This is why dogs will often respond differently to different CBD oils. Owners may need to experiment to find the type of extraction that suits their pup the best.

One thing to watch: Most CBD brands make their certificates easily accessible on their websites. A few, however, require consumers to enter a batch number in order to view test results.

Realistically, this means only those who have purchased a product can access the full ingredient breakdown, which we don’t think is acceptable.

If you’re concerned about what’s inside your dog’s CBD oil, don’t consider a product that doesn’t come with a certificate of analysis.

So which spectrum is best?

We recommend full spectrum CBD for most dogs, as it promotes the entourage effect and gives them the best chance of benefiting from cannabis’s anti-inflammatory and soothing powers.

As our current reviews of the best CBD Oils show however, there’s no one-size-fits all, and other CBD products may suit individual dogs.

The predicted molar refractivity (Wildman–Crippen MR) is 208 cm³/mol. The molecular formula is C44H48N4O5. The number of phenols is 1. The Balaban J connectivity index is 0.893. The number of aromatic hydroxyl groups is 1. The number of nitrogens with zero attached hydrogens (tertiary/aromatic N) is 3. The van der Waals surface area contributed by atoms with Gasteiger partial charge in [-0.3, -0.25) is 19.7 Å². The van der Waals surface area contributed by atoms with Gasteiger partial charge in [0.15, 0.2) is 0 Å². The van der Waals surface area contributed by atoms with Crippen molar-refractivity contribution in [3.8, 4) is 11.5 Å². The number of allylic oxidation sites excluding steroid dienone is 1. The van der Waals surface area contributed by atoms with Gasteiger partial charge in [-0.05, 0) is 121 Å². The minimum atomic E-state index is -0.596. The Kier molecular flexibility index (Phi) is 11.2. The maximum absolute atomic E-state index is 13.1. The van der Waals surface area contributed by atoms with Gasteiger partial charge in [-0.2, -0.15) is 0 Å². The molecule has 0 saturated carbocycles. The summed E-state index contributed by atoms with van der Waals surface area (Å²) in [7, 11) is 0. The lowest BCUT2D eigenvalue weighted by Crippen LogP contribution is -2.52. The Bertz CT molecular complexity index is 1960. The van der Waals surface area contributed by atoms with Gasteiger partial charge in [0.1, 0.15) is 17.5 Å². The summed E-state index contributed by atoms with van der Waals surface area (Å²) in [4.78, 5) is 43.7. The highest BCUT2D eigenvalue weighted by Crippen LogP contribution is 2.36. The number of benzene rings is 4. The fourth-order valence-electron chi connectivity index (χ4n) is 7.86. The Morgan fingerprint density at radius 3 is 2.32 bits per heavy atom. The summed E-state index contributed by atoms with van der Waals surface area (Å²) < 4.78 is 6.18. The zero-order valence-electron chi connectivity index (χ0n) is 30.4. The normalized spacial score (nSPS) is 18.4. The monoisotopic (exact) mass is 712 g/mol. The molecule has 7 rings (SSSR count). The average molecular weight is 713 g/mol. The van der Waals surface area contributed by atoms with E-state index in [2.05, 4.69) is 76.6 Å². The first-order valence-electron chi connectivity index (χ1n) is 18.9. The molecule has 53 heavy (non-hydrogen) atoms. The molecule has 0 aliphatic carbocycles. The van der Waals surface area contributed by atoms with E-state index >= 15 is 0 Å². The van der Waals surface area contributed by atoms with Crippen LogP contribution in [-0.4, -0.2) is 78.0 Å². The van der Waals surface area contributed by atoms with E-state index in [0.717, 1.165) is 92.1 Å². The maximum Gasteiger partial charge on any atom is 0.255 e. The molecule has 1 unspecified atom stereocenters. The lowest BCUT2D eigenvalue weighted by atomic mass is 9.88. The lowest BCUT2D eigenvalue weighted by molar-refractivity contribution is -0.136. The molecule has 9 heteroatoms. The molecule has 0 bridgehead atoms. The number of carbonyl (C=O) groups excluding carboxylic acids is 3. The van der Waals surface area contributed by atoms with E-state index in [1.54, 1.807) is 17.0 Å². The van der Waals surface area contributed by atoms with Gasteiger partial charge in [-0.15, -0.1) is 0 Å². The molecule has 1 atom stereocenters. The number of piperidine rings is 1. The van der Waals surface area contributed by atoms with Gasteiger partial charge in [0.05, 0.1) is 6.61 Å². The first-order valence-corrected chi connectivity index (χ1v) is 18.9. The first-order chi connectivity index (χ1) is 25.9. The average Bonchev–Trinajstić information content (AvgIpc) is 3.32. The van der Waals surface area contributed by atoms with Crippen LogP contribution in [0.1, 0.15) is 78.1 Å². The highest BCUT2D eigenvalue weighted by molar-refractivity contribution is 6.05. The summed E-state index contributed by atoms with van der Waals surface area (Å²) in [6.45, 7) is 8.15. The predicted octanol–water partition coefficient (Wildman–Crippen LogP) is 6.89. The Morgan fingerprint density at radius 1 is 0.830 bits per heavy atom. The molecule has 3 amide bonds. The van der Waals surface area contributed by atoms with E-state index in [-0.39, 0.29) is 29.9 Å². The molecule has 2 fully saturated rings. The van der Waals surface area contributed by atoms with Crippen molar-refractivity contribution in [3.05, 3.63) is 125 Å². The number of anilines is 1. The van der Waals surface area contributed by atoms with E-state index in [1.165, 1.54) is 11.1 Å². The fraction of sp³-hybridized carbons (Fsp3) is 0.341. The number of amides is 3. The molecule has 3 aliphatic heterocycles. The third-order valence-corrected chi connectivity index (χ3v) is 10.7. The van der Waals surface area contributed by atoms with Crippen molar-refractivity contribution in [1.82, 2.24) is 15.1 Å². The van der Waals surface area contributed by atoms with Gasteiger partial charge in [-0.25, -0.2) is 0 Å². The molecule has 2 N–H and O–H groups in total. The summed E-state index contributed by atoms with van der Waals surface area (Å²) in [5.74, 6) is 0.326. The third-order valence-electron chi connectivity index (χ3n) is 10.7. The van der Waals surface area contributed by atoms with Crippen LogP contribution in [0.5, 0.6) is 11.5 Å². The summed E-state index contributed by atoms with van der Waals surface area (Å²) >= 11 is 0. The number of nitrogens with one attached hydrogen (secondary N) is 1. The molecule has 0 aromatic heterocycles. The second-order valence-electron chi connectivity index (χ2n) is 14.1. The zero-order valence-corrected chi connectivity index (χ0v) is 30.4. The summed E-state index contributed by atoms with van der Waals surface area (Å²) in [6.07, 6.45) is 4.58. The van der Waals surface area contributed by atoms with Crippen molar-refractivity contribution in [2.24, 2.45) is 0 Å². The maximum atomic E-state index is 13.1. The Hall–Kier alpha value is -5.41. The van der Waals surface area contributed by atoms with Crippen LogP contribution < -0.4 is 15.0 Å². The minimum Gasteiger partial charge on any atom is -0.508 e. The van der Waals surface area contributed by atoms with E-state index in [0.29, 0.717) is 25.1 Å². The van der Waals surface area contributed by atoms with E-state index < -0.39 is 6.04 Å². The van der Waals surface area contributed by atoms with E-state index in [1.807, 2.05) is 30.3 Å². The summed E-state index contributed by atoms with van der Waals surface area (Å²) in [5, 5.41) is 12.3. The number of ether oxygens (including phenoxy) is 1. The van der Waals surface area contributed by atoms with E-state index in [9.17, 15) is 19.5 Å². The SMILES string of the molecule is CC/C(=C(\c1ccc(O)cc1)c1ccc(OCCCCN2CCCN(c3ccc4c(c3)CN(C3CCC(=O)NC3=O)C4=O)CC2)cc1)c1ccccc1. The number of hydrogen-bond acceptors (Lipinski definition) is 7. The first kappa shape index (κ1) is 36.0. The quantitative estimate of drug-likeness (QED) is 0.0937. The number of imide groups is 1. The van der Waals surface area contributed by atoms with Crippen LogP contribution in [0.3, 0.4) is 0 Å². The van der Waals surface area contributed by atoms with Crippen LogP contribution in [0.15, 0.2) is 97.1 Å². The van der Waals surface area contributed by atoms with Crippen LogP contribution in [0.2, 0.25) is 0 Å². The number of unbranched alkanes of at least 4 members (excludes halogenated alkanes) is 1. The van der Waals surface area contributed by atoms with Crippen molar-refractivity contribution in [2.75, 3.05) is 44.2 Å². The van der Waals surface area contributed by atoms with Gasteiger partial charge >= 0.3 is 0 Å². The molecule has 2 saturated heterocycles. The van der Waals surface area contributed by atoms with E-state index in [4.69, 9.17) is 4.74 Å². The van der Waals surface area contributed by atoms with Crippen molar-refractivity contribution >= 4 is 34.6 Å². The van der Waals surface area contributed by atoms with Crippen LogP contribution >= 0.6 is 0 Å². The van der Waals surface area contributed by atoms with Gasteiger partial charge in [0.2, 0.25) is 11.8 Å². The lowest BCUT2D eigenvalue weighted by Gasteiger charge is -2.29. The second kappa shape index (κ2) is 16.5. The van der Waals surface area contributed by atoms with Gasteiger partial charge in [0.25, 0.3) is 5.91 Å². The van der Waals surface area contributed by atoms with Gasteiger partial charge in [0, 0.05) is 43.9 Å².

Broad spectrum products are great for owners looking for zero-THC, while isolate oils have a mild flavor and are least likely to produce sleepiness or stomach upset in the tiniest dogs.

But what else matters apart from spectrum?

Most of what your dog costumes in a dosage is oil, making the choice of carrier relevant. Organic oils rich in fatty acids help dogs digest CBD, absorbing more into their bodies. Our favorites are organic hemp seed oil and organic MCT oil because… continue reading >

How to spot a trustworthy CBD brand

Especially in full spectrum products, the quality of the original plant will determine the quality of extract. Look for organic hemp grown within the US, and brands that show signs of caring about their strain selection. One indicator of a trustworthy CBD brand is… continue reading >

Or try:

Does extraction method affect CBD quality?

A bad extraction can negate any benefits of full spectrum CBD. Cannabis can be damaged through overheating, and potency can be lost by extracting unwanted plant material. We recommend CO2 extraction as the safest method because… continue reading >

Our dosage guide

Any CBD product containing zero to 0.3 percent THC is highly safe for dogs. This means that owners don’t have to worry too much about exacting dosages. Despite this, there is an optimal amount of CBD to feed your dog… continue reading >